In this reading we hear about John the Baptist who challenges the people to a new start, a change of heart, and to seek the forgiveness of God. Fr Adrian Graffy reflects.
1 In the fifteenth year of Tiberius Caesar’s reign, when Pontius Pilate was governor of Judaea, Herod tetrarch of Galilee, his brother Philip tetrarch of the land of Ituraea and Trachonitis, Lysanias tetrarch of Abilene, 2 during the pontificate of Annas and Caiaphas, the word of God came to John son of Zechariah, in the wilderness. 3 He went through the whole Jordan district proclaiming a baptism of repentance for the forgiveness of sins, 4 as it is written in the book of the sayings of the prophet Isaiah: ‘A voice cries in the wilderness: Prepare a way for the Lord, make his paths straight. 5 Every valley will be filled in, every mountain and hill be laid low, winding ways will be straightened and rough roads made smooth. 6 And all mankind shall see the salvation of God.’
Other readings: Baruch 5:1-9 Psalm 125 Philippians 1:3-6.8-11
One of the great characters of the Advent season is John the Baptist, the prophet who prepared the way for Jesus. Later in this gospel Jesus will say: ‘Of all the children born of women there is no one greater than John, yet the least in the kingdom of God is greater than he is.’(Luke 7:28) John is truly a great man, but what Jesus will bring will be greater. Our gospel reading this Sunday is from the third chapter of Luke’s gospel. Luke has already given an account of John’s birth earlier in the gospel. Now Luke introduces the adult John and describes his ministry.
Luke provides an extraordinarily detailed list of the public officials who were in office when John and Jesus began their work. The names of Pontius Pilate and of Herod the tetrarch are easily recognised here. Luke demonstrates that John the Baptist and Jesus enter into the real world of history, a world in which power and position dominate events.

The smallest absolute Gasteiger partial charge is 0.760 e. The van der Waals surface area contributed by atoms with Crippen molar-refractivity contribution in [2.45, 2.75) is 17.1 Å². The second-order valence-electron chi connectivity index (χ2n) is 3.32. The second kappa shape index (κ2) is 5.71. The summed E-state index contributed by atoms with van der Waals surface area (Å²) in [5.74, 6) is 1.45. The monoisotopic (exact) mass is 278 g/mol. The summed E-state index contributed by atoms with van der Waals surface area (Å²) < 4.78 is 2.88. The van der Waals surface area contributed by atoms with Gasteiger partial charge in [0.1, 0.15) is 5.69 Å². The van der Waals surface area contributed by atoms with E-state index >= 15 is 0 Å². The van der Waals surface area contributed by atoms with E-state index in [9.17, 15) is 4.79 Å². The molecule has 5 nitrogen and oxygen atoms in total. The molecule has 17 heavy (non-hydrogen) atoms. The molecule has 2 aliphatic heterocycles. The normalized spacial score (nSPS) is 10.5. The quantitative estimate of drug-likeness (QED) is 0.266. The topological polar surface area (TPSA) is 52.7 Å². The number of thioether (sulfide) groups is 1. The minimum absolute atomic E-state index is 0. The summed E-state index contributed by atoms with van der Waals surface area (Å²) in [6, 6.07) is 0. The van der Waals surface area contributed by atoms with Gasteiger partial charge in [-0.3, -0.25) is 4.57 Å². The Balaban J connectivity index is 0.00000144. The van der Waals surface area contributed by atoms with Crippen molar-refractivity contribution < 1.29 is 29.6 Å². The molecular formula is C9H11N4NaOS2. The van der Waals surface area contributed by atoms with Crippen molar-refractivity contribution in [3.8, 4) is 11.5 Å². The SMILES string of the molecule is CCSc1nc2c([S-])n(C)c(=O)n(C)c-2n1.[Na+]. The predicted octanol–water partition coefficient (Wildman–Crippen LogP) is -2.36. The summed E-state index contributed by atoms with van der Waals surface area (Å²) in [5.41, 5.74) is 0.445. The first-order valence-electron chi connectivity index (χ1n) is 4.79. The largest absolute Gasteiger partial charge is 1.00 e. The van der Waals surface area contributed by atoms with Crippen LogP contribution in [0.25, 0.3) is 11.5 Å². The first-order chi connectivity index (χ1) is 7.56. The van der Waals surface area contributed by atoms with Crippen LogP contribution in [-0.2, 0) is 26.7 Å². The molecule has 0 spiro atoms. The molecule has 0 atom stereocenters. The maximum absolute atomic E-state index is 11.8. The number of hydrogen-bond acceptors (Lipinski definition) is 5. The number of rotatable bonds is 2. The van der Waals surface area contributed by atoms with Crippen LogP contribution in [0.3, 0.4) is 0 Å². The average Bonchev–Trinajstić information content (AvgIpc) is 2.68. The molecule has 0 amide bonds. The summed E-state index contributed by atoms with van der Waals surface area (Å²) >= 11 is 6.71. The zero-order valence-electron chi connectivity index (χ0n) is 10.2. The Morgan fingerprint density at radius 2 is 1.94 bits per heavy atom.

John’s work is to travel around the region near the Jordan river, proclaiming ‘a baptism of repentance for the forgiveness of sins’. With his baptism John challenges the people to a new start, a change of heart, and to seek the forgiveness of God. If they respond, they will be ready to welcome the Messiah.
At the end of this gospel passage the evangelist gives a lengthy quotation from the book of Isaiah, which Christians consider to have been fulfilled in the coming of the Messiah. We have come to identify the voice in the wilderness with the voice of John. The whole of creation is described as getting ready for the coming of the Lord. Finally, ‘all mankind shall see the salvation of God’. Luke makes clear that the Messiah comes to offer salvation to all nations.
How does the preaching of John the Baptist speak to me today?
Do I welcome the coming of Christ as a gift for all the people of the earth?
Pray for the wisdom to see that God still cares for the real world of our day.
Pray for the zeal of John the Baptist to bear witness to Christ as he did.
Rev Dr Adrian Graffy is a member of the Vatican Commission that takes a lead in Bible scholarship, interpretation and promotion in the Catholic Church.
Rev Dr Graffy said of his five-year appointment by Pope Francis in 2014: “It is an honour to be nominated by Pope Francis as a member of the Pontifical Biblical Commission. I feel humbled and very much look forward to being of service to His Holiness and the Church.”
He added: “A great deal has been achieved in England and Wales in recent years by many co-workers to advance Biblical scholarship and the provision of easy-to-use resources. I would like to take this opportunity to thank them and the Bishops’ Conference Department for Evangelisation and Catechesis for their efforts to promote understanding and love of the Bible, particularly through the publication of the teaching documents, The Gift of Scripture and the study guide to Verbum Domini, The Word of the Lord.”
Rev Dr Graffy received his doctorate in Sacred Scripture from the Pontifical Biblical Institute in Rome in 1983. He taught for over 20 years in St John’s Seminary in Wonersh, and is Chair of the National Scripture Working Group, which is an instrument of the Department for Evangelisation and Catechesis of the Bishops’ Conference of England and Wales. Fr Graffy is a past director of Brentwood’s Commission for Evangelisation and Formation and parish priest of Christ the Eternal High Priest in Gidea Park, Essex. Among his publications are the Gospel of Mark and the Letter to the Romans (Alive Publishing).
Listen to BBC Essex interview with Fr Adrian Graffy